‘She Wanted a Baby’
The doctor, whether retired or still in practice, is the main defendant in these cases. Most deny liability, though a few have admitted it or been forced by courts to take DNA tests proving paternity.
For those, the most common defense is: “She wanted a baby, and I gave it to her.”
A few plaintiffs also have sued the doctors’ practices or the institution the doctor was associated with. That’s a hard case to make, usually requiring an employer-employee relationship, and most doctors are independent contractors, O’Neill said.
“The facts have to align perfectly,” Madeira said.
If there is enough to proceed on an agency-type claim, the plaintiff must also show the institution knew or should have known of the doctor’s activities. The Colorado case includes a claim against the doctor’s practice because there’s evidence one of his partners knew.
The doctor must be alive, Wolf said. Recovering damages from his estate is unlikely, O’Neill said.
A doctor’s malpractice insurer also may be brought into the case, though it probably will deny responsibility on the ground that the doctor engaged in intentional conduct beyond the scope of the policy. Emmons-Boring’s case has been delayed as the insurers duke it out over which policy was in effect when the conduct occurred.
Proving the Case
Proving the doctor’s wrongdoing can be challenging, though the hard work is done well before getting to the filing-a-lawsuit stage.
Emmons-Boring and Portugal traced their origins back to their mothers’ doctors using publicly available information on Ancestry.com. The Rousseau’s daughter worked with experts in genetics after her results connected her to a relative of Coates’ who’d authorized 23andMe to make her results publicly available, O’Neill said.
But many people—including Coates himself—opt to keep their information private, which complicates the search, Laramie said. “It can be a real labyrinth to find and trace” matches in that event, O’Neill said.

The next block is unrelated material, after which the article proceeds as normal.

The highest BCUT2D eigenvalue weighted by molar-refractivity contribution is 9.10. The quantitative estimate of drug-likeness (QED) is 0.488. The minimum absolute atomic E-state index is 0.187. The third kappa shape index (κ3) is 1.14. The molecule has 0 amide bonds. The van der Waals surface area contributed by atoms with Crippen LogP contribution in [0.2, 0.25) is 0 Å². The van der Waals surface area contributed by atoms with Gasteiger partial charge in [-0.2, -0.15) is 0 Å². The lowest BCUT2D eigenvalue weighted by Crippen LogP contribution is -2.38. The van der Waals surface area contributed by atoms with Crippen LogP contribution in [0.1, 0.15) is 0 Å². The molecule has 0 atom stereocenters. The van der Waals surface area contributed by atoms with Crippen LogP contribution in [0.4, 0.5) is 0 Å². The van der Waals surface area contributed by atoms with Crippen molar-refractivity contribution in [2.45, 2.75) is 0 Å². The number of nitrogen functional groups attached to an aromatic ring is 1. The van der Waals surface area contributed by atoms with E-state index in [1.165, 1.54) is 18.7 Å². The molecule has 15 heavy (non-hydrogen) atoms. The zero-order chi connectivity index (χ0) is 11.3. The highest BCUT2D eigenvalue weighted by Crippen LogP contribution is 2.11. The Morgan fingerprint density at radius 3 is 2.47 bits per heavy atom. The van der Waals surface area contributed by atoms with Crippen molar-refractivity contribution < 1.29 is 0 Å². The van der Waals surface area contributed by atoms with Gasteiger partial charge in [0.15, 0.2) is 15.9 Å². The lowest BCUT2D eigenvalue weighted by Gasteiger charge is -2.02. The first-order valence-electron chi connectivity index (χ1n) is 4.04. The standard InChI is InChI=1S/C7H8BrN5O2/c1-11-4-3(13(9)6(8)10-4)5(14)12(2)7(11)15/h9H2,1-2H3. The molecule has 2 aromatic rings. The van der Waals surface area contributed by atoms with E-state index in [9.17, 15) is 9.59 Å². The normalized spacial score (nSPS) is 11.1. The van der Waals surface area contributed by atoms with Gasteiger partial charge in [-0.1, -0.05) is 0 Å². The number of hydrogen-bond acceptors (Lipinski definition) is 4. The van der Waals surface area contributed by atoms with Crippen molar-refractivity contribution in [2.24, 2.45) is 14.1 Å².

Coates still hasn’t admitted he’s the biological father, and the results of a court-ordered paternity test are sealed, O’Neill said.
That the case wasn’t dismissed after the test results were in, though, is telling, Madeira said. “The proof is in the pudding,” she said.
The donor-conceived children mostly want information, such as the doctor’s full medical history, Emmons-Boring said.
The parents want back the money they paid the doctors for the fraudulent insemination procedures, Wolf said.
And all of them are seeking damages for the emotional distress caused by learning about the doctor’s conduct. The news “is just devastating to all involved,” O’Neill said.
The mothers “never imagined that the doctor who performed their most intimate examinations would betray them” in this way, Laramie said. There’s “no accounting for the emotional weight of that.”
Due to state caps on noneconomic and punitive damages, the actual monetary recovery, if any, likely will be small. And some states require a portion of the punitive damages to be paid into a public fund—in Indiana, it’s 75%, Madeira said.
Lawsuits “are particularly painful,” Madeira said. But for many people, they seem to be the only way to get a doctor to own up to what he did and the harm he’s caused. No one does this for the money, she said.
Litigation can’t undo the misconduct, Wolf said. But it “can shine a light on it.”